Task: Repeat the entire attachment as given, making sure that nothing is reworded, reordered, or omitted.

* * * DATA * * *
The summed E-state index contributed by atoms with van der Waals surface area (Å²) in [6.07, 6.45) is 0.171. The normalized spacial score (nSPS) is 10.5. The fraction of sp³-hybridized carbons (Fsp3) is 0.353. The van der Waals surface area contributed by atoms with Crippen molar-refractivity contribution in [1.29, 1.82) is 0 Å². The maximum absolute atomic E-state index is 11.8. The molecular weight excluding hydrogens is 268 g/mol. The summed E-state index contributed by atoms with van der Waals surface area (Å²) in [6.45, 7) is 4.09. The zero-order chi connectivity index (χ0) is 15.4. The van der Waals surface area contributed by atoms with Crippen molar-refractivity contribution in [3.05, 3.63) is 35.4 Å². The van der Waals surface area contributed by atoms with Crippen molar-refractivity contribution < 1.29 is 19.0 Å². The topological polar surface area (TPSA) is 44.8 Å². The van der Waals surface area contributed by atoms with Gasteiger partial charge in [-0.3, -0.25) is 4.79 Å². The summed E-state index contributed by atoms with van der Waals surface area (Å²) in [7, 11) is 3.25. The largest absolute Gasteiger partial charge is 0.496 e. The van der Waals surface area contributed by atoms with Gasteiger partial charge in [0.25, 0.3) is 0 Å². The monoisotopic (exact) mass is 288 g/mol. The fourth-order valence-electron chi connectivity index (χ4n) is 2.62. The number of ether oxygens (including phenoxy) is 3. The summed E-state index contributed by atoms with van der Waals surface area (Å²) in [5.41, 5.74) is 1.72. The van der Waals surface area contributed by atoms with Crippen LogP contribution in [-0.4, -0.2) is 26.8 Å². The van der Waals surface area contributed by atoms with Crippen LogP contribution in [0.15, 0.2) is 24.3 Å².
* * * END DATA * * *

The summed E-state index contributed by atoms with van der Waals surface area (Å²) in [6.07, 6.45) is 0.171. The normalized spacial score (nSPS) is 10.5. The fraction of sp³-hybridized carbons (Fsp3) is 0.353. The van der Waals surface area contributed by atoms with Crippen molar-refractivity contribution in [1.29, 1.82) is 0 Å². The maximum absolute atomic E-state index is 11.8. The molecular weight excluding hydrogens is 268 g/mol. The summed E-state index contributed by atoms with van der Waals surface area (Å²) in [6.45, 7) is 4.09. The zero-order chi connectivity index (χ0) is 15.4. The van der Waals surface area contributed by atoms with Crippen molar-refractivity contribution in [3.05, 3.63) is 35.4 Å². The van der Waals surface area contributed by atoms with Crippen molar-refractivity contribution < 1.29 is 19.0 Å². The topological polar surface area (TPSA) is 44.8 Å². The van der Waals surface area contributed by atoms with Gasteiger partial charge in [-0.3, -0.25) is 4.79 Å². The summed E-state index contributed by atoms with van der Waals surface area (Å²) in [7, 11) is 3.25. The largest absolute Gasteiger partial charge is 0.496 e. The van der Waals surface area contributed by atoms with Gasteiger partial charge in [0.25, 0.3) is 0 Å². The monoisotopic (exact) mass is 288 g/mol. The fourth-order valence-electron chi connectivity index (χ4n) is 2.62. The number of ether oxygens (including phenoxy) is 3. The summed E-state index contributed by atoms with van der Waals surface area (Å²) in [5.41, 5.74) is 1.72. The van der Waals surface area contributed by atoms with Crippen LogP contribution in [-0.4, -0.2) is 26.8 Å². The van der Waals surface area contributed by atoms with Crippen LogP contribution in [0.15, 0.2) is 24.3 Å².